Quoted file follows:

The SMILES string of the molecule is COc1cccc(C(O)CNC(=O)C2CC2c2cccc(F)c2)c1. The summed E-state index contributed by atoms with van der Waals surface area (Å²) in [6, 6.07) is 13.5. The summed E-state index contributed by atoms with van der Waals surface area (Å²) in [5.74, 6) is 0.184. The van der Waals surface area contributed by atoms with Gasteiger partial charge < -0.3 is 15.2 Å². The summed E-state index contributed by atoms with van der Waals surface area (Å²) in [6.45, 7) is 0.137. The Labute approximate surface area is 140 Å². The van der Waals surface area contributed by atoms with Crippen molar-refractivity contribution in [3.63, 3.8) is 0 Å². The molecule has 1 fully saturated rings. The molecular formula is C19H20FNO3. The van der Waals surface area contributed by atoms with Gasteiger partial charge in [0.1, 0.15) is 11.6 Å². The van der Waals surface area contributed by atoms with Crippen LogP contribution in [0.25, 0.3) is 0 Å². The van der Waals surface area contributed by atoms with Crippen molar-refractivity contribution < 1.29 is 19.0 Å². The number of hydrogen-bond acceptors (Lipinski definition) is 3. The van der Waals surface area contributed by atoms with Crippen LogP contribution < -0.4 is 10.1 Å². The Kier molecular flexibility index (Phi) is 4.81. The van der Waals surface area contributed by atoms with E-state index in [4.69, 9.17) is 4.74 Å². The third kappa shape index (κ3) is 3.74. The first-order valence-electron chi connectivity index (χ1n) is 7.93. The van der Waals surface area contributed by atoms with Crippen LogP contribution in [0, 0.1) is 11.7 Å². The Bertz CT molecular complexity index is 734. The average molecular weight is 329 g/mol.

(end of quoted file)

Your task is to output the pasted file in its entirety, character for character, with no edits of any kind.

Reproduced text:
The SMILES string of the molecule is COc1cccc(C(O)CNC(=O)C2CC2c2cccc(F)c2)c1. The summed E-state index contributed by atoms with van der Waals surface area (Å²) in [6, 6.07) is 13.5. The summed E-state index contributed by atoms with van der Waals surface area (Å²) in [5.74, 6) is 0.184. The van der Waals surface area contributed by atoms with Gasteiger partial charge < -0.3 is 15.2 Å². The summed E-state index contributed by atoms with van der Waals surface area (Å²) in [6.45, 7) is 0.137. The Labute approximate surface area is 140 Å². The van der Waals surface area contributed by atoms with Crippen molar-refractivity contribution in [3.63, 3.8) is 0 Å². The molecule has 1 fully saturated rings. The molecular formula is C19H20FNO3. The van der Waals surface area contributed by atoms with Gasteiger partial charge in [0.1, 0.15) is 11.6 Å². The van der Waals surface area contributed by atoms with Crippen LogP contribution in [0.25, 0.3) is 0 Å². The van der Waals surface area contributed by atoms with Crippen molar-refractivity contribution < 1.29 is 19.0 Å². The number of hydrogen-bond acceptors (Lipinski definition) is 3. The van der Waals surface area contributed by atoms with Crippen LogP contribution < -0.4 is 10.1 Å². The Kier molecular flexibility index (Phi) is 4.81. The van der Waals surface area contributed by atoms with E-state index in [4.69, 9.17) is 4.74 Å². The third kappa shape index (κ3) is 3.74. The first-order valence-electron chi connectivity index (χ1n) is 7.93. The van der Waals surface area contributed by atoms with Crippen LogP contribution in [0, 0.1) is 11.7 Å². The Bertz CT molecular complexity index is 734. The average molecular weight is 329 g/mol.